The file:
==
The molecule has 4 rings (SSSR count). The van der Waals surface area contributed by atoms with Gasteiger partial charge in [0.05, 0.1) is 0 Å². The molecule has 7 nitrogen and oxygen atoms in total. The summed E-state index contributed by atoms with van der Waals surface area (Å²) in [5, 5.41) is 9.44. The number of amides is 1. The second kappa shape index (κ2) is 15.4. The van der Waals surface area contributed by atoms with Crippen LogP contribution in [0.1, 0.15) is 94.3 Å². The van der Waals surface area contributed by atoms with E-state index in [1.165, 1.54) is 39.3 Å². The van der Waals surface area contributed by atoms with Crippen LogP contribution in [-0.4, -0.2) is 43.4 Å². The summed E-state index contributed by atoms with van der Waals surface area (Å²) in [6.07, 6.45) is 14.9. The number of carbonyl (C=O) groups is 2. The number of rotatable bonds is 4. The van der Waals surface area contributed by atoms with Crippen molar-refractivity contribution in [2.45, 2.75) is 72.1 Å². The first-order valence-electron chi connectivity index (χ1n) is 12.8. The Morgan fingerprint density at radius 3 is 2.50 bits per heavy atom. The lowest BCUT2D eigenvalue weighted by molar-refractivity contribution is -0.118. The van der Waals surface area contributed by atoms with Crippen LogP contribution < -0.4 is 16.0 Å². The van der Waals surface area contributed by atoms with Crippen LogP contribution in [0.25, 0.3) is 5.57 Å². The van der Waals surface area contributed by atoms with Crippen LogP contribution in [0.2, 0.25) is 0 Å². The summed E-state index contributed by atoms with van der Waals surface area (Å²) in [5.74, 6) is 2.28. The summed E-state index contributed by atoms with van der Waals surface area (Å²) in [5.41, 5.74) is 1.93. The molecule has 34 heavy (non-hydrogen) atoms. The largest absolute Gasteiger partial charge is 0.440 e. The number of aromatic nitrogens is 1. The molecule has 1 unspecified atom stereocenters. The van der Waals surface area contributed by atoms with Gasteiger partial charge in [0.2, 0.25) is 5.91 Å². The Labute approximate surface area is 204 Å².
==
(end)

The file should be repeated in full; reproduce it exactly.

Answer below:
The molecule has 4 rings (SSSR count). The van der Waals surface area contributed by atoms with Gasteiger partial charge in [0.05, 0.1) is 0 Å². The molecule has 7 nitrogen and oxygen atoms in total. The summed E-state index contributed by atoms with van der Waals surface area (Å²) in [5, 5.41) is 9.44. The number of amides is 1. The second kappa shape index (κ2) is 15.4. The van der Waals surface area contributed by atoms with Crippen LogP contribution in [0.1, 0.15) is 94.3 Å². The van der Waals surface area contributed by atoms with E-state index in [1.165, 1.54) is 39.3 Å². The van der Waals surface area contributed by atoms with Crippen LogP contribution in [-0.4, -0.2) is 43.4 Å². The summed E-state index contributed by atoms with van der Waals surface area (Å²) in [6.07, 6.45) is 14.9. The number of carbonyl (C=O) groups is 2. The number of rotatable bonds is 4. The van der Waals surface area contributed by atoms with Crippen molar-refractivity contribution in [2.45, 2.75) is 72.1 Å². The first-order valence-electron chi connectivity index (χ1n) is 12.8. The Morgan fingerprint density at radius 3 is 2.50 bits per heavy atom. The lowest BCUT2D eigenvalue weighted by molar-refractivity contribution is -0.118. The van der Waals surface area contributed by atoms with Crippen LogP contribution < -0.4 is 16.0 Å². The van der Waals surface area contributed by atoms with Crippen LogP contribution in [0.25, 0.3) is 5.57 Å². The van der Waals surface area contributed by atoms with Crippen LogP contribution in [0.2, 0.25) is 0 Å². The summed E-state index contributed by atoms with van der Waals surface area (Å²) in [5.74, 6) is 2.28. The summed E-state index contributed by atoms with van der Waals surface area (Å²) in [5.41, 5.74) is 1.93. The molecule has 34 heavy (non-hydrogen) atoms. The largest absolute Gasteiger partial charge is 0.440 e. The number of aromatic nitrogens is 1. The molecule has 1 unspecified atom stereocenters. The van der Waals surface area contributed by atoms with Gasteiger partial charge in [0.2, 0.25) is 5.91 Å². The Labute approximate surface area is 204 Å².